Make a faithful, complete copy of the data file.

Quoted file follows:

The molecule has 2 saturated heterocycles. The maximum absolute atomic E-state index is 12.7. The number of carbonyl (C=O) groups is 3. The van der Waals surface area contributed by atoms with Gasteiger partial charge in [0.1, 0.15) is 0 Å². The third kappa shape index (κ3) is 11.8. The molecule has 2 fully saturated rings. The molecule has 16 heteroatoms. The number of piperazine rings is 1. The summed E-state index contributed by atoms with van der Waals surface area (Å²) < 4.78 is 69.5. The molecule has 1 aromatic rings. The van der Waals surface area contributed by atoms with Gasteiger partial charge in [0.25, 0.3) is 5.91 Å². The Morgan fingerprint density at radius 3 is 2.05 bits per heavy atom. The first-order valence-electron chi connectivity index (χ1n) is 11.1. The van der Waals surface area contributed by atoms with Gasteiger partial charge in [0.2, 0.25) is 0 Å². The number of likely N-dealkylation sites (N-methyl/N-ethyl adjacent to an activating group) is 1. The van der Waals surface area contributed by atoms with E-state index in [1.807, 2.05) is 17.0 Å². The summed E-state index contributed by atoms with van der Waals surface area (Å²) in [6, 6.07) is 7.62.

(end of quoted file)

The molecule has 2 saturated heterocycles. The maximum absolute atomic E-state index is 12.7. The number of carbonyl (C=O) groups is 3. The van der Waals surface area contributed by atoms with Gasteiger partial charge in [0.1, 0.15) is 0 Å². The third kappa shape index (κ3) is 11.8. The molecule has 2 fully saturated rings. The molecule has 16 heteroatoms. The number of piperazine rings is 1. The summed E-state index contributed by atoms with van der Waals surface area (Å²) < 4.78 is 69.5. The molecule has 1 aromatic rings. The van der Waals surface area contributed by atoms with Gasteiger partial charge in [0.25, 0.3) is 5.91 Å². The Morgan fingerprint density at radius 3 is 2.05 bits per heavy atom. The first-order valence-electron chi connectivity index (χ1n) is 11.1. The van der Waals surface area contributed by atoms with Gasteiger partial charge in [0.2, 0.25) is 0 Å². The number of likely N-dealkylation sites (N-methyl/N-ethyl adjacent to an activating group) is 1. The van der Waals surface area contributed by atoms with E-state index in [1.807, 2.05) is 17.0 Å². The summed E-state index contributed by atoms with van der Waals surface area (Å²) in [6, 6.07) is 7.62.